Read the documentation of your C compiler (e.g. GCC) and debugger (e.g. GDB). Consider using static analysis tools like Frama-C or the Clang static analyzer.

On Linux, you may want to read socket(7) and tcp(7) and consider using popen(3) and/or dlopen(3). Then read also Advanced Linux Programming and syscalls(2).

On FreeBSD, things are slightly different. On Windows things are very different, and also on IBM/Series Z or OpenVMS or GNU Hurd or L4 or Plan9. Read also this PhD thesis about exokernels and see this list of open source operating systems.

You could want to read some textbook about operating systems.

Of course, some browsers -in particular firefox- are coded (mostly) in C++ (with some parts coded in Rust). You could even download its source code (since Firefox is open source). That code uses operating system specific APIs.

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  • Are you certain that this method won't work if the native app. is written in C? developer.mozilla.org/en-US/docs/Mozilla/Add-ons/WebExtensions/… – Gary Oct 17 at 5:47
  • @Gary: No, I am not certain because, not being a native English speaker, I don't understand what you mean by "native app". n1570 don't mention them. – Basile Starynkevitch Oct 17 at 5:48
  • I see. I mean a program installed on the user's computer. There is a language drop down in that Mozilla document but I don't know if it will have your native language. The objective is to have the extension communicate with the locally installed program. The document doesn't mention that the native-messaging API cannot work with C programs, although the examples use Python and node.js. I don't know enough about it, but there are SO questins where this is done using C#. Thanks for all the links. – Gary Oct 17 at 6:00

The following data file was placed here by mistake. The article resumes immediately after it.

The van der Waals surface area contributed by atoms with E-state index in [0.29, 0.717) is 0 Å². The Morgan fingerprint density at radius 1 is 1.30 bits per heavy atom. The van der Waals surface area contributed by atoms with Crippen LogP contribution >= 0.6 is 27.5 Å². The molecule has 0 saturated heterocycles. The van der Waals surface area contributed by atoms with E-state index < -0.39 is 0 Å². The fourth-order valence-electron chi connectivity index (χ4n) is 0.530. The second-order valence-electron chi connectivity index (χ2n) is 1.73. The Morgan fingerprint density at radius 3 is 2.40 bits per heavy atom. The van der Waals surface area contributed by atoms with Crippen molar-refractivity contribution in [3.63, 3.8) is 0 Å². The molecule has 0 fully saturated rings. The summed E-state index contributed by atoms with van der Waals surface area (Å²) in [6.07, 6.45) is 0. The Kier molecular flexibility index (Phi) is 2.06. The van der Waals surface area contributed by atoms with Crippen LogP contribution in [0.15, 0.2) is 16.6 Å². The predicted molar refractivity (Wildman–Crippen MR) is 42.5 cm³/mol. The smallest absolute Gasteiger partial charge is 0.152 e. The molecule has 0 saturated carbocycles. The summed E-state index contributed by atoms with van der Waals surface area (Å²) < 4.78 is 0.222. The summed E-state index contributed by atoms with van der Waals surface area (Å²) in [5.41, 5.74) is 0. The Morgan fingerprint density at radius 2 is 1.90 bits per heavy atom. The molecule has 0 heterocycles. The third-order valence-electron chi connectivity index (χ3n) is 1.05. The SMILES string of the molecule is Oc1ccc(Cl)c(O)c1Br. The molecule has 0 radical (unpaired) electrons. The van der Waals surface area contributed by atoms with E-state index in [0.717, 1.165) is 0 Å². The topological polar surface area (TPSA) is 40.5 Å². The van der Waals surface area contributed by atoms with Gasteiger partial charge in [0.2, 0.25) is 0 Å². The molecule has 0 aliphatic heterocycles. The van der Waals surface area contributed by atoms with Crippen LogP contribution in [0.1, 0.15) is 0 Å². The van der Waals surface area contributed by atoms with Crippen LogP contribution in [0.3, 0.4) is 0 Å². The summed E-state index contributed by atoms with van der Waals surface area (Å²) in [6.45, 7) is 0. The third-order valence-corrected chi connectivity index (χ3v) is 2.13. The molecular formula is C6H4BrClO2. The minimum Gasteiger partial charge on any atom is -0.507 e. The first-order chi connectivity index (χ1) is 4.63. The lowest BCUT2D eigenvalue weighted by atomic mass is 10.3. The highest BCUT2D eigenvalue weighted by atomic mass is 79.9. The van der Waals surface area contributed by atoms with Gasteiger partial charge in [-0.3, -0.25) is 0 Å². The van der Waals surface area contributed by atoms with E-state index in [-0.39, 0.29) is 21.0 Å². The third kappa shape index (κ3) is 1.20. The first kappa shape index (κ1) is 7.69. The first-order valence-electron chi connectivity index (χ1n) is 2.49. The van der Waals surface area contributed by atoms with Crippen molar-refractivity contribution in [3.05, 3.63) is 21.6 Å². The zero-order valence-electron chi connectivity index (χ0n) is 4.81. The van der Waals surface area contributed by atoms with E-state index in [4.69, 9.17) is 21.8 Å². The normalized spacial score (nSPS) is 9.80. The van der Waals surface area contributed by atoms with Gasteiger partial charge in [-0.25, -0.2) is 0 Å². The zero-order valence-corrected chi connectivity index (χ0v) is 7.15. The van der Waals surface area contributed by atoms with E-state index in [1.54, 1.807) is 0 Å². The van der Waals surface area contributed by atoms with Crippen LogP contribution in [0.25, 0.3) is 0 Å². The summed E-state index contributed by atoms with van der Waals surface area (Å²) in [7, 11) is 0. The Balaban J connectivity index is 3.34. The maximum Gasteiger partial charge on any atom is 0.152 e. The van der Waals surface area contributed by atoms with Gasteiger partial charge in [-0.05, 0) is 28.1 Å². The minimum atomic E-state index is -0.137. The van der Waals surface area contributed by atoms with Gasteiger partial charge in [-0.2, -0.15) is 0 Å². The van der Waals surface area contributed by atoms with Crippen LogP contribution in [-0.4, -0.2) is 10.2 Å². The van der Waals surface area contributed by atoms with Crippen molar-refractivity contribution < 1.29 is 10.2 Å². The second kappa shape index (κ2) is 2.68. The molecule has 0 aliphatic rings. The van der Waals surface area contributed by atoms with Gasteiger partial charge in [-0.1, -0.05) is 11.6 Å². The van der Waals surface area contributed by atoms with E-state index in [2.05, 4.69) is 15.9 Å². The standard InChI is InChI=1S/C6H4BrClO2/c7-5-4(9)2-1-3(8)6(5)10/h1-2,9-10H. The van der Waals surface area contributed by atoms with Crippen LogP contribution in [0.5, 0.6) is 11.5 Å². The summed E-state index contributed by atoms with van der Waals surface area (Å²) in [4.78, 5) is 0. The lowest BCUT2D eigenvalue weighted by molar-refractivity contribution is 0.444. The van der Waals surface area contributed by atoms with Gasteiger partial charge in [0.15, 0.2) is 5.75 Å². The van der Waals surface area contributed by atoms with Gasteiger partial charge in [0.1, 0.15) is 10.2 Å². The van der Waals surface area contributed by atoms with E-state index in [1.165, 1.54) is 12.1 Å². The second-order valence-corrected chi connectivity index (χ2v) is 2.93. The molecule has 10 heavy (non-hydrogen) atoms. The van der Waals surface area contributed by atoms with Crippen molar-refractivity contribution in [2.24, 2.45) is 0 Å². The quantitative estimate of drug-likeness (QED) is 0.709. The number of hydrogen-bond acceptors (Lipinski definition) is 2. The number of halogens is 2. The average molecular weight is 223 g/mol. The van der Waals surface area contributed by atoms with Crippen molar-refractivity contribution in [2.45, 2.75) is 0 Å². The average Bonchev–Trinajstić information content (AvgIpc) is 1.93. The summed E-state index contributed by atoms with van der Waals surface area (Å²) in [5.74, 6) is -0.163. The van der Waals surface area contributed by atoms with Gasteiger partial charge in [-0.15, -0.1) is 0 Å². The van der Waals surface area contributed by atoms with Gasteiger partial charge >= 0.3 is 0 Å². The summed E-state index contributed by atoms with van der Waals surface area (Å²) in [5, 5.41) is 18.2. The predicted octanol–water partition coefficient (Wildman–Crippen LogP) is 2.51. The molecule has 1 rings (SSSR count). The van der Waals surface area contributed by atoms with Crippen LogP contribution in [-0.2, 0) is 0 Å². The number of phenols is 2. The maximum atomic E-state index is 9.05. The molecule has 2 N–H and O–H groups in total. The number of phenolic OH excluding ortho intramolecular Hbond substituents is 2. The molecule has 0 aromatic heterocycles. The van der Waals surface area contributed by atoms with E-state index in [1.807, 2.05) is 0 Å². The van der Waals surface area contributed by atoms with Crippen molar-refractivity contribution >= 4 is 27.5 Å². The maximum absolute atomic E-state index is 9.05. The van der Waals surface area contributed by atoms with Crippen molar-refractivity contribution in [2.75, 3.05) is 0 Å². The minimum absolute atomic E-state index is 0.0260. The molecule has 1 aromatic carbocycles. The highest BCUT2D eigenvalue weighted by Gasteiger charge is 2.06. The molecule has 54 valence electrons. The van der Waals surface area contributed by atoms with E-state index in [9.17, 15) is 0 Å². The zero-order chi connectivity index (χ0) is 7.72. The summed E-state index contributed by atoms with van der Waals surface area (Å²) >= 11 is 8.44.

• If the user's computer run Android, or Windows, or FreeBSD, or Linux things are very different. If it is a top500 supercomputer, things are even more different. AFAIK, supercomputers don't run browsers. – Basile Starynkevitch Oct 17 at 6:01
  • I'm very much a novice and I'm sure the links you provided are well beyond my limited capacity. I'm not trying to be rude but I'm not sure what you thought I asked. A C program can interact with a browser. Perhaps we have a different understanding of "interact." Nonetheless, browser's provide a native-messaging API, as linked in my first comment above. @jfs provided me the information I was struggling to understand and it works. Please see stackoverflow.com/questions/64400254/…. – Gary Oct 19 at 2:56